Military Wiki
Role Fighter
National origin USSR
Manufacturer Ilyushin
First flight late 1936
Number built 2

The Ilyushin I-21, (Istrebitel-21, fighter-21), was a single-engined, single-seat fighter produced in the USSR in 1936-7 in response to a government specification. It was an all-metal, low-wing, cantilever monoplane with retractable undercarriage and closed cockpit. The wings were sharply tapered with straight trailing edges, which introduced sweep back on the leading-edge. Two specially modified Mikulin AM-34RNF, (also written AM-34FRN), liquid-cooled V-12 engines provided the power via a non reducing gearbox, which was used only to raise the thrust line, and enable the use of shorter undercarriage legs. Cooling for the first prototypes engine used an evaporative system which dispensed with radiators and used condensers built into the surface of the wing centre section. The second prototype was fitted with a conventional cooling system using ethylene glycol coolant and a retractable radiator. Flight trials started but soon showed that the evaporative cooling system was inadequate with both the engine and the wing centre section overheating. Ilyushin was also very aware of the vulnerability of the system to combat damage, but he was ordered by GUAP to use this system. Further development was halted in 1939 and the I-21 designation was re-used for the Pashinin I-21.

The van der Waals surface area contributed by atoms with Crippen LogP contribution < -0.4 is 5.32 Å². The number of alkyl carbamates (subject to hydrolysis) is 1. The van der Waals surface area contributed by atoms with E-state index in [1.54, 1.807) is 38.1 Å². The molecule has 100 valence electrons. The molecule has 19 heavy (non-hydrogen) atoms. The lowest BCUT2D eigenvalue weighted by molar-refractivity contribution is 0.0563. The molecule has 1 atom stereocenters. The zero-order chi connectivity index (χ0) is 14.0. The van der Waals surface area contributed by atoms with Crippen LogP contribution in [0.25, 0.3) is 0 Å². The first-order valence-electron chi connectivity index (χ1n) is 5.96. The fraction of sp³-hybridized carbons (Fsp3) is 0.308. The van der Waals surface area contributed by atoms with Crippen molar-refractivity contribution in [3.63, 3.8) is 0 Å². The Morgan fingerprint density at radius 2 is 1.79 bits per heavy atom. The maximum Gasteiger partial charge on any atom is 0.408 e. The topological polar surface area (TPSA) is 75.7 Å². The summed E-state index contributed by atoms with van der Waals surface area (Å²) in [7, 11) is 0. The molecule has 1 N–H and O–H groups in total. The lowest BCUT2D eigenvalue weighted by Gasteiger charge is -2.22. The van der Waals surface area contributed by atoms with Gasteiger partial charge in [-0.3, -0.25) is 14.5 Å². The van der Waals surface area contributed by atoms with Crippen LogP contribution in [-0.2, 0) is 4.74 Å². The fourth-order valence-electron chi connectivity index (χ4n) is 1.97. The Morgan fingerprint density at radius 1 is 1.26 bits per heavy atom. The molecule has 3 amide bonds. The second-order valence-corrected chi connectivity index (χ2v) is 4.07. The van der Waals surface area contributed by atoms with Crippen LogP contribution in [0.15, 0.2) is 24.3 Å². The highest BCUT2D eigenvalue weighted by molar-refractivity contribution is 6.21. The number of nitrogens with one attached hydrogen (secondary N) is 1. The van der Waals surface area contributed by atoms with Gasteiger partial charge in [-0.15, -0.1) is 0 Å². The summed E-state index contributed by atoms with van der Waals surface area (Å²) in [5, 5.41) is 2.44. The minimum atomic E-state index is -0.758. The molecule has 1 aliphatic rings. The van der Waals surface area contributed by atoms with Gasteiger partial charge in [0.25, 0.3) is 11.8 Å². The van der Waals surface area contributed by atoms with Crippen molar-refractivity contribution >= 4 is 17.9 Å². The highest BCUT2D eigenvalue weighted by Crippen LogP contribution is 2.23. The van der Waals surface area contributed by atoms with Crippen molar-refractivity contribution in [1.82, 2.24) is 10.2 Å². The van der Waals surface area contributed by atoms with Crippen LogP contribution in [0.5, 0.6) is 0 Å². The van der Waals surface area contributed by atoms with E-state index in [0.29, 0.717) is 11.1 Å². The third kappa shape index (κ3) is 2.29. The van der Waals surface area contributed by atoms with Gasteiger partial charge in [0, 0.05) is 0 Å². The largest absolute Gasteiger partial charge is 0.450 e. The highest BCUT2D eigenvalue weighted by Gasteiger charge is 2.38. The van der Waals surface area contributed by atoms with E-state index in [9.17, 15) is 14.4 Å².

General characteristics

  • Crew: 1
  • Length: 8.366 m (27 ft 5 in)
  • Wingspan: 10 m (32 ft 9 in)
  • Wing area: 18.16 m2 (195.5 ft2)
  • Gross weight: 2,125 kg (4,685 lb)
  • Powerplant: 1 × Mikulin AM-34FRN, 940 kW (1,260 hp)


  • Maximum speed: 620 km/h (385 mph)
  • Range: 766 km (476 miles)
  • Service ceiling: 12,000 m (39,360 ft)
  • Rate of climb: 1,250 m/s (4,000 ft/min)


  • 4 x 7.62 mm ShKAS machine guns (initial fit)
  • 2 x 20 mm ShVAK cannon (later fit)
  • See also[]


    • Gordon, Yefim. (2004). OKB Ilyushin. London: Ian Allan. pp. 13 to 14. 
    • Gunston, Bill (1995). The Osprey Encyclopedia of Russian Aircraft 1875–1995. London: Osprey. ISBN 1-85532-405-9. 

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